Health-care rules may force some to change coverage, leaked document suggests
President Obama said repeatedly during the health-care debate that people who like their current coverage would be able to keep it. But an early draft of an administration regulation estimates that many employers will be forced to change their health plans under the new law.
In just three years, a majority of workers -- 51 percent -- will be in plans subject to new federal requirements, according to midrange projections in the draft.
Plans that predate the health-care law are exempt from many, but not all, of its consumer protections. Types of changes could include offering preventive care without co-payments and instituting an appeals process for disputed claims that follows new federal guidelines. The law already requires all health plans to extend coverage to young-adult children until they turn 26.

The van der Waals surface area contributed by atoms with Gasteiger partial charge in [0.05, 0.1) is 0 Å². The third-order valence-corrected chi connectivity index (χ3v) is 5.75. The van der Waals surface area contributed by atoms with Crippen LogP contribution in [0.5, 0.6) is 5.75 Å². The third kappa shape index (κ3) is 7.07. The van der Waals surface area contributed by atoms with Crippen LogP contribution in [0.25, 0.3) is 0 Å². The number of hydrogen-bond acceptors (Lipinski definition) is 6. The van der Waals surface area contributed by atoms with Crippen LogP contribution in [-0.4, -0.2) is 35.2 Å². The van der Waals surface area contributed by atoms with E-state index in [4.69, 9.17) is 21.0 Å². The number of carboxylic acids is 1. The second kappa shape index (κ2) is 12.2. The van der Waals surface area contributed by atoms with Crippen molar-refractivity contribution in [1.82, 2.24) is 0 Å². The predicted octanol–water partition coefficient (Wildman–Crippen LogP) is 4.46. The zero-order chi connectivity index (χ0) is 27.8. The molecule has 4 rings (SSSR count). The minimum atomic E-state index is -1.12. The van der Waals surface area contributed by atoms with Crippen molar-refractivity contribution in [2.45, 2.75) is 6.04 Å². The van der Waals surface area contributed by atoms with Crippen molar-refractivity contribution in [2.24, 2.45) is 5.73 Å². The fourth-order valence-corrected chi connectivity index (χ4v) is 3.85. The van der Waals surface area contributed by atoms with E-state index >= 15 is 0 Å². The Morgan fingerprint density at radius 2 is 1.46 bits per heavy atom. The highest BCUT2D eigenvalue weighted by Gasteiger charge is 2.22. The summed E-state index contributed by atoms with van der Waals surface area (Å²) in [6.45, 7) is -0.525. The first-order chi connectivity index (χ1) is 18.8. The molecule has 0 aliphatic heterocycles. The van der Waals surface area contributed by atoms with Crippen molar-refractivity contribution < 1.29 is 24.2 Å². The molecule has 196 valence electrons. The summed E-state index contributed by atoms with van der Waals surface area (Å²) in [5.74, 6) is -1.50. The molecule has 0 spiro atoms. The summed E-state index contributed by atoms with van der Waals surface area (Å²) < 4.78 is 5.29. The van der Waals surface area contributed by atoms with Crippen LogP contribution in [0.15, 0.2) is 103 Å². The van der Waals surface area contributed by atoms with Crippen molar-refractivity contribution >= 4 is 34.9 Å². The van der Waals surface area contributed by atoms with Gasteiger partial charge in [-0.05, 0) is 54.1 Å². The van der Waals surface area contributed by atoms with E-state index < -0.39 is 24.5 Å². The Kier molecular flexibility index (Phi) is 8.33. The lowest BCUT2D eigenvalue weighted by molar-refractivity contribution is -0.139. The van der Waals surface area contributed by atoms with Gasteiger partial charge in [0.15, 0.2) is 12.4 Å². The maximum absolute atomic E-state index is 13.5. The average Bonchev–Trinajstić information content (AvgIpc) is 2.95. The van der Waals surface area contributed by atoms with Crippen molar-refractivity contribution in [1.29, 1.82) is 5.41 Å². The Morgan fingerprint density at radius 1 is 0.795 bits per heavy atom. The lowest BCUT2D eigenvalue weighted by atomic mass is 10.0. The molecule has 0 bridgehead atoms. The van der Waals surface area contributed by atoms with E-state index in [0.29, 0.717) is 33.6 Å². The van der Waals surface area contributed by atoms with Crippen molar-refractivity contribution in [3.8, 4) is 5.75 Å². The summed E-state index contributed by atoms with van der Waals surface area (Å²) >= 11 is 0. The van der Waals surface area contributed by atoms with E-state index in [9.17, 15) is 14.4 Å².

"What we are getting here is a clear indication that most plans will have to change," said James Gelfand, health policy director for the U.S. Chamber of Commerce. "From an employer's point of view, that's a bad thing. These changes, whether or not they're good for consumers, are most certainly accompanied by a cost."
The Obama administration said the draft regulation is an early version undergoing revision, but the leaked document was drawing wide interest Friday.
Senate Minority Leader Mitch McConnell (R-Ky.) said it showed that Obama's assurance that Americans would be able to keep existing plans was "a myth."
"Since its passage, Republican arguments against the bill have been repeatedly vindicated, even as the administration's many promises about the bill have been called into question again and again," McConnell said.
An administration official, speaking on condition of anonymity because the rules are still being written, said the final version will uphold Obama's promise, accommodating employers' desire for flexibility while protecting consumers from runaway costs.